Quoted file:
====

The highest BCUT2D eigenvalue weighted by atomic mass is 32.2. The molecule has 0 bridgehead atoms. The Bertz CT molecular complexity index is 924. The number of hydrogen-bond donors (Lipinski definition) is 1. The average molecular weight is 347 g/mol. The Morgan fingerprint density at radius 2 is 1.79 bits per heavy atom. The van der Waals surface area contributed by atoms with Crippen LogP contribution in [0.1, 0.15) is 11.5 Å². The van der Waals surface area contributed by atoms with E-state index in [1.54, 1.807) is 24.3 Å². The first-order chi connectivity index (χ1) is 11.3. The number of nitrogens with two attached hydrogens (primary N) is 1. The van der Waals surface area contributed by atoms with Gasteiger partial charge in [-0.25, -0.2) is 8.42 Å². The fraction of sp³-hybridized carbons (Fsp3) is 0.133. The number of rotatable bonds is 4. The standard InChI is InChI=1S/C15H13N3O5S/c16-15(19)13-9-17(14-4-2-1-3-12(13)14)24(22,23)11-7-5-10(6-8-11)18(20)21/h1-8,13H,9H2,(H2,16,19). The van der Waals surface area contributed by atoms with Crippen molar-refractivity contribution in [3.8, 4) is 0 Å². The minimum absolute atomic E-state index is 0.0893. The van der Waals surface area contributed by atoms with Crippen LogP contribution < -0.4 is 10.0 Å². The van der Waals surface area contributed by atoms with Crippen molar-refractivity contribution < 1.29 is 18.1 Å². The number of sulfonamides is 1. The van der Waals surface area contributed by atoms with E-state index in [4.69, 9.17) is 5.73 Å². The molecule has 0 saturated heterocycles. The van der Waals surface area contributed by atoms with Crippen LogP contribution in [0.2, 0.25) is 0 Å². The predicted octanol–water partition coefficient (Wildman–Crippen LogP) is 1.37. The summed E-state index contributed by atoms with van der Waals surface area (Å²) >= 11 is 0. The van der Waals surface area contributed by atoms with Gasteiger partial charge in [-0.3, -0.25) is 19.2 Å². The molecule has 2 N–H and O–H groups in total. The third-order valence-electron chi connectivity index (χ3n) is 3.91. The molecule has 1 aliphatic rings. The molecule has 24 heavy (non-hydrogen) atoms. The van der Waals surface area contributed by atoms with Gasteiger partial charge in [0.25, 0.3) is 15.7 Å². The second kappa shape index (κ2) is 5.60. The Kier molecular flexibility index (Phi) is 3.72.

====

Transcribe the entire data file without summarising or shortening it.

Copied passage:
The highest BCUT2D eigenvalue weighted by atomic mass is 32.2. The molecule has 0 bridgehead atoms. The Bertz CT molecular complexity index is 924. The number of hydrogen-bond donors (Lipinski definition) is 1. The average molecular weight is 347 g/mol. The Morgan fingerprint density at radius 2 is 1.79 bits per heavy atom. The van der Waals surface area contributed by atoms with Crippen LogP contribution in [0.1, 0.15) is 11.5 Å². The van der Waals surface area contributed by atoms with E-state index in [1.54, 1.807) is 24.3 Å². The first-order chi connectivity index (χ1) is 11.3. The number of nitrogens with two attached hydrogens (primary N) is 1. The van der Waals surface area contributed by atoms with Gasteiger partial charge in [-0.25, -0.2) is 8.42 Å². The fraction of sp³-hybridized carbons (Fsp3) is 0.133. The number of rotatable bonds is 4. The standard InChI is InChI=1S/C15H13N3O5S/c16-15(19)13-9-17(14-4-2-1-3-12(13)14)24(22,23)11-7-5-10(6-8-11)18(20)21/h1-8,13H,9H2,(H2,16,19). The van der Waals surface area contributed by atoms with Crippen molar-refractivity contribution in [3.8, 4) is 0 Å². The minimum absolute atomic E-state index is 0.0893. The van der Waals surface area contributed by atoms with Crippen LogP contribution < -0.4 is 10.0 Å². The van der Waals surface area contributed by atoms with Crippen molar-refractivity contribution < 1.29 is 18.1 Å². The number of sulfonamides is 1. The van der Waals surface area contributed by atoms with E-state index in [4.69, 9.17) is 5.73 Å². The molecule has 0 saturated heterocycles. The van der Waals surface area contributed by atoms with Crippen LogP contribution in [0.2, 0.25) is 0 Å². The predicted octanol–water partition coefficient (Wildman–Crippen LogP) is 1.37. The summed E-state index contributed by atoms with van der Waals surface area (Å²) >= 11 is 0. The van der Waals surface area contributed by atoms with Gasteiger partial charge in [-0.3, -0.25) is 19.2 Å². The molecule has 2 N–H and O–H groups in total. The third-order valence-electron chi connectivity index (χ3n) is 3.91. The molecule has 1 aliphatic rings. The molecule has 24 heavy (non-hydrogen) atoms. The van der Waals surface area contributed by atoms with Gasteiger partial charge in [0.25, 0.3) is 15.7 Å². The second kappa shape index (κ2) is 5.60. The Kier molecular flexibility index (Phi) is 3.72.